changes sweeping Eastern
Europe or the improvement in
superpower relations will lead;
therefore, "it is more import-
ant than ever to enhance U.S.-
Israel strategic relations in
this transition period," Rep.
Dante Fascell (Dem.-FL) told
Near East Report.
Fascell, Chairman of the
House Foreign Affairs Com-
mittee, also expressed his
concern about Iraq's reported
development of a long-range
missile, anarchy in Lebanon,
and the continuing threat
posed by Iran.
Because of these sources of
instability, he said, "Israel's
value as an American ally has
not declined."
Fascell reported that fru-
stration is growing in Con-
gress because of the inability
to end the Arab-Israeli con-
flict. "People want a quick,
easy solution, but there isn't
one," he stated.
Despite the discomfort, Fas-
cell declared "there is no lack
of strong, deep, bipartisan sup-
port for Israel." He cited the
latest votes on "direct and
indirect" aid as evidence of
Congress' overwhelming sup-
port for Israel.
Financial constraints are
growing, he noted, and
warned this could lead to cuts
in foreign aid. He said little
sentiment exists for cutting
Israel's assistance for policy
reasons, but suggested that
Israel would face greater com-
petition from other aid recip-
ients &ba4*&** acaretrcs.
"Foreign aid remains a vital
foreign policy necessity," Fas-
cell emphasized. He disagreed
with the premise that there is
a lack of public support for aid.
"Americans know the world
needs money to trade with us.
Whatever we provide comes
back to us many fold," he
added. "People are just conc-
erned the aid is used wisely
and enhances the recipients'
quality of life." Aid to Israel is
important, Fascell said,
because the Jewish State is the
"only democracy in the region
and a strong ally."
On the peace process, he said
it is important that "Israel's
policy does not favor maintain-
ing the status quo." Fascell
acknowledged Israel has taken
steps to improve relations with
its Arab neighbors. He cited
Israeli Foreign Minister
Moshe Arens' agreement to
meet with his counterparts
from Egypt and the United
States as a step in the right
direction.
Fascell said "nothing has
been accomplished in the U.S.-
PLO dialogue." He thought
restrictions on the dialogue
adopted by Congress were
helpful in maintaining Israel's
bargaining position.
He called efforts to enhance
the PLO's status at the UN
"stupid" and initiated a letter,
co-signed by Rep. William
Broomfield (Rep-MI), warning
that Congress would cut off
funding to the UN if the PLO's
status was enhanced.
"If past is precedent," Fas-
cell said, Congress will
oppose the sale of fighter
planes to Saudi Arabia/' He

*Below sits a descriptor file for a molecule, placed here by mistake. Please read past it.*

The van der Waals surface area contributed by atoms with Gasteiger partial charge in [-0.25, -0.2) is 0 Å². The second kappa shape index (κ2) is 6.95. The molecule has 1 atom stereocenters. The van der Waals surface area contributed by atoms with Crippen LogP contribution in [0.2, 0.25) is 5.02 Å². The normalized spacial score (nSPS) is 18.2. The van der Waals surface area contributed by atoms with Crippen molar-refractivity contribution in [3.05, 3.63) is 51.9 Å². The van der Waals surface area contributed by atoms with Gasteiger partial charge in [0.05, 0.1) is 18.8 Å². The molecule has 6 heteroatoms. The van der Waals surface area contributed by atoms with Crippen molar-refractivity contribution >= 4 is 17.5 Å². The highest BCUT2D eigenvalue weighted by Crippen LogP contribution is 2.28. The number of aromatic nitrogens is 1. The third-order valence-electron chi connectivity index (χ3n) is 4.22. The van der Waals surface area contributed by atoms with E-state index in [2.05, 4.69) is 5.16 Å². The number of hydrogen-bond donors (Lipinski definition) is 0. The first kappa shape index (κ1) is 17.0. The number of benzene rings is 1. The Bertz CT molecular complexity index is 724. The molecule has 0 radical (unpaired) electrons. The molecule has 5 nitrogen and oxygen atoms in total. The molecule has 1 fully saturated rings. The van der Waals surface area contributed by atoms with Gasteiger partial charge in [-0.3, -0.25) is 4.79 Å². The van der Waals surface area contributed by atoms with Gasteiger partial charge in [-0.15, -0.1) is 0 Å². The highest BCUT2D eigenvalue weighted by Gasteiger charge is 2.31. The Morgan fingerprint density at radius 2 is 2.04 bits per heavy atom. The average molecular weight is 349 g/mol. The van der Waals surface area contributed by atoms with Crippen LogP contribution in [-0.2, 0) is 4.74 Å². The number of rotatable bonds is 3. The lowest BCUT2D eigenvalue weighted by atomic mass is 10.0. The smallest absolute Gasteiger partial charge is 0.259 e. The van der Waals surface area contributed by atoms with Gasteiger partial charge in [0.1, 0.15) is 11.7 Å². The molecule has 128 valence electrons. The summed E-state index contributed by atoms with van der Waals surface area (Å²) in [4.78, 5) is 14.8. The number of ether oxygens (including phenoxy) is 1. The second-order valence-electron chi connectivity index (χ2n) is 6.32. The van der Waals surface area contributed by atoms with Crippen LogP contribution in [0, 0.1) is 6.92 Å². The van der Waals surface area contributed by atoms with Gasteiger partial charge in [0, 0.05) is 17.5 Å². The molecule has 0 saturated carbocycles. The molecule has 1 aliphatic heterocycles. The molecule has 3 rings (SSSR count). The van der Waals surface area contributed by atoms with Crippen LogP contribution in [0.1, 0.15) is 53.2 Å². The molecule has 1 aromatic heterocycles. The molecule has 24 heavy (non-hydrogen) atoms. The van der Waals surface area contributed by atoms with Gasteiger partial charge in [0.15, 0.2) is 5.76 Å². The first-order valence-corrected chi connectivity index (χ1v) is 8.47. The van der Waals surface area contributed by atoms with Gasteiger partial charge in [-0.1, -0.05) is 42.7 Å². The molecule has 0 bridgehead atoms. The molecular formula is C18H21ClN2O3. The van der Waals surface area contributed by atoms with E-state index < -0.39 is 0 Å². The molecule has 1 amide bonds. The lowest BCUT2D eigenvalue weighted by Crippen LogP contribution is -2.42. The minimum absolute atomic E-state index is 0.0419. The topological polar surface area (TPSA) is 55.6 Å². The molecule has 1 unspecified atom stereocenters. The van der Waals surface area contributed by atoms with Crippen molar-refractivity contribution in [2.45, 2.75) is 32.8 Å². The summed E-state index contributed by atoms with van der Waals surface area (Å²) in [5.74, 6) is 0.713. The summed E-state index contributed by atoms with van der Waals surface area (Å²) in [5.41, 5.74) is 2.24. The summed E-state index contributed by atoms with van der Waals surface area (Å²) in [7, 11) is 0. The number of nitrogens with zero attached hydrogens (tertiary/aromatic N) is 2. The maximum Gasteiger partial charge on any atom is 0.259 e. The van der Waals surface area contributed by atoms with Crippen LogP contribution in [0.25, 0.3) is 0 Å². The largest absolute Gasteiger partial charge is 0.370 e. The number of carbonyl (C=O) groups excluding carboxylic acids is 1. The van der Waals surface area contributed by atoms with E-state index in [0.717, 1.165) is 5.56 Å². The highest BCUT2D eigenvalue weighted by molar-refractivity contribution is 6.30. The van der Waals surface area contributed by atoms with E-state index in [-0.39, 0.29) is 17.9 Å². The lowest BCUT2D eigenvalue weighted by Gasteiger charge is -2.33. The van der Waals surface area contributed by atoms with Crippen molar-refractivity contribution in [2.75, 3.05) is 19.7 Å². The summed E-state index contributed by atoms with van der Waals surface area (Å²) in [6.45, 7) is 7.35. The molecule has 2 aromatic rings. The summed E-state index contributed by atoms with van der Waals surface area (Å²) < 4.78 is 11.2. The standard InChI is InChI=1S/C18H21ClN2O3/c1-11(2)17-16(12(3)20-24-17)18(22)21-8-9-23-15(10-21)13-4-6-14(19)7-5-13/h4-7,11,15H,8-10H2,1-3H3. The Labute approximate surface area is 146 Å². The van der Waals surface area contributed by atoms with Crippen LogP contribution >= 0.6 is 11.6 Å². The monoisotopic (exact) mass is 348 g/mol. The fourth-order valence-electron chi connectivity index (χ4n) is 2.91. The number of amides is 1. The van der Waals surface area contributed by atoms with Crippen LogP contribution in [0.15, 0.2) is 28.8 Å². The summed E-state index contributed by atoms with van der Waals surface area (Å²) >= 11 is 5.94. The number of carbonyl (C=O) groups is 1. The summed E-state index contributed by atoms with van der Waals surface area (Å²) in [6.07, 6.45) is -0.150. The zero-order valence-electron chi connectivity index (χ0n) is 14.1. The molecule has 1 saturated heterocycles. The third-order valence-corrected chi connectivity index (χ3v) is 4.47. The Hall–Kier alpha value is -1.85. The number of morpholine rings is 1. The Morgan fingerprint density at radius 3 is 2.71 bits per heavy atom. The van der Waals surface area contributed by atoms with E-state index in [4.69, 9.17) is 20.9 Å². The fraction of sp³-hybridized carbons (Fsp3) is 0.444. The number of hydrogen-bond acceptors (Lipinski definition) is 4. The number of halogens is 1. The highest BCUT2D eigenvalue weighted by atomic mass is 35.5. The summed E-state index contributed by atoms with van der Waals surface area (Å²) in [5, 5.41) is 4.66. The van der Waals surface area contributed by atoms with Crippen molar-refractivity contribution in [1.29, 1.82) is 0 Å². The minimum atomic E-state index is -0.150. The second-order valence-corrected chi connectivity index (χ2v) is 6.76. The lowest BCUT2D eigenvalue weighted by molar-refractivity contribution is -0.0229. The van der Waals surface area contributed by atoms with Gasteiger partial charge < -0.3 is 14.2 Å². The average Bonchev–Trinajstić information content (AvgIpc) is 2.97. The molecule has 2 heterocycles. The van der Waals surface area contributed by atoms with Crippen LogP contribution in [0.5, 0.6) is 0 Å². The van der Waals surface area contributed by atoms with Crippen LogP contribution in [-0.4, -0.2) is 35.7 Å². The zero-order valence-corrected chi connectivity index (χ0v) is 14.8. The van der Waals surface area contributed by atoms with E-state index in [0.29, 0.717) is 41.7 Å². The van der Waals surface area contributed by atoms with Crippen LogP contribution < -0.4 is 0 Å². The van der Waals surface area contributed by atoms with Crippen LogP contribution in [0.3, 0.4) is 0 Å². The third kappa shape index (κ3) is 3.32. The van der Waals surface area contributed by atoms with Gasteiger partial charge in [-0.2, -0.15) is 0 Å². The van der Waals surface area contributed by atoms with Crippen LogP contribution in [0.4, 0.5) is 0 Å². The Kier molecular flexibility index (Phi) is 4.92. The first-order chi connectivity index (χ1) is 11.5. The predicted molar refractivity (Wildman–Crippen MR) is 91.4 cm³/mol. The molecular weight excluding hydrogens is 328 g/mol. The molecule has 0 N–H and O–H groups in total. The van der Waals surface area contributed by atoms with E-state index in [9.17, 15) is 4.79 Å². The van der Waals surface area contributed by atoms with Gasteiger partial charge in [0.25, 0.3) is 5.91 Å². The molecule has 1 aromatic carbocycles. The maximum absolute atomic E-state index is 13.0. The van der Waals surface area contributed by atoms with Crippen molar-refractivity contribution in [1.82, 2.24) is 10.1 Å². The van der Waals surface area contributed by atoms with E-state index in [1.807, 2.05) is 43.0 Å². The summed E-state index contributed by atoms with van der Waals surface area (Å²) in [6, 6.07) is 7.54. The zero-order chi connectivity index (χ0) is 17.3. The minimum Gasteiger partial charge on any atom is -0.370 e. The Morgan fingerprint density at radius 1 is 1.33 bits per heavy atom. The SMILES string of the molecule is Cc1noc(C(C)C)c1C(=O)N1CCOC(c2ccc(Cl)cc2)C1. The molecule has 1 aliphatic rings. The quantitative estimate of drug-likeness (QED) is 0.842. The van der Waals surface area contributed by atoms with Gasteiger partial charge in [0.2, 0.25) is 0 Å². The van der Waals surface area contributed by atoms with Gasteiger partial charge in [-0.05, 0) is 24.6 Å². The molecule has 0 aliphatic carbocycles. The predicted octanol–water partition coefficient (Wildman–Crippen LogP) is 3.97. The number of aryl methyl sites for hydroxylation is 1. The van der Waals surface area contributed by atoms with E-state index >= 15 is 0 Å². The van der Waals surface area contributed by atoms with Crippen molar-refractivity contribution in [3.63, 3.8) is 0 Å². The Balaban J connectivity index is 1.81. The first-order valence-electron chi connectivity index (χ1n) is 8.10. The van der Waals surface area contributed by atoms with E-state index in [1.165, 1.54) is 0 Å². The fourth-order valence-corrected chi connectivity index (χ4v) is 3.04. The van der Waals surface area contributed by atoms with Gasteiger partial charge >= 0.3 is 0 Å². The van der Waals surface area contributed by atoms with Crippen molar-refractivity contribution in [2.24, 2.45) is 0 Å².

added that he has always
opposed such sales. "I don't
think escalating the arms race
while the (Arab-Israeli) war is
going on is prudent or sensi-
ble.'7^
China's sale of weapons, par-
ticularly intermediate-range
missiles, has exacerbated the
arms race in the Middle East.
Reports indicate China may
now be selling' missiles to
Syria.
"We take a dim view of what
the Chinese are doing," Fas-
cell told Near East Report. He
noted that Congress has
imposed sanctions on China
and could do more, but said
"there is a question about how
i^hfS^^J^^ f^ro/MT/OiVS UNDERWAY The Sofia Synagogue in Bulgaria, wkuk a UJA Young
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"Congress would immedi-
ately take whatever actions
were available against Syria,"
if the Syrians were proven to
be involved in the downing of
Pan Am 103, Fascell stated.
He acknowledged the United
States had little leverage over
Syria. On the other hand, he
said Syria could improve its
standing in the United States
"if it let the Jews emigrate and
those who chose to stay in
Syria practice their religion.
Anti-Semetic Consequence
OfGlasnost 'Perverse*
NEW YORK (JTA) A He said that "progress has story of tension, divisiveness
high-ranking State Depart-
ment official speaking here
been made and continues to be
made" to free those who con-
tinue to be denied permission
to emigrate.
We are on the threshold of
called the re-emergence of
popular anti- Semitism in the
Bgvfat M^'^ySK.Pq; "We are on the threshold of
Fascell also suggested Ethi- ff^ft^ M^ a new order in Europe," Seitz
)ia could take an important ;^bachev 8 pollcy of 0Pen" told his listeners. "It is possi-
ble that we are now coming to
Raymond Seitz, assistant
secretary of state for Euro-
pean and Canadian affairs,
said that with the "dismal"
economic situation in the
Iraq been AS S** Union, it seems inevita-
ble that "some people at some
opia could take an important
step to ease tensions with the
Unites States by letting its
Jews go to Israel.
Rrpnmltd wit* ptrmittvm from Nr East
Report
Seen As
Major Threat
TEL AVIV (JTA)-A strat-
egic survey of the military
balance in the Middle East lists
Iraq, Syria and Jordan as
potential threats to Israel in
the next few years.
Biggest potential threat is
Iraq, which by conservative
estimates will be able to pro-
duce nuclear weapons within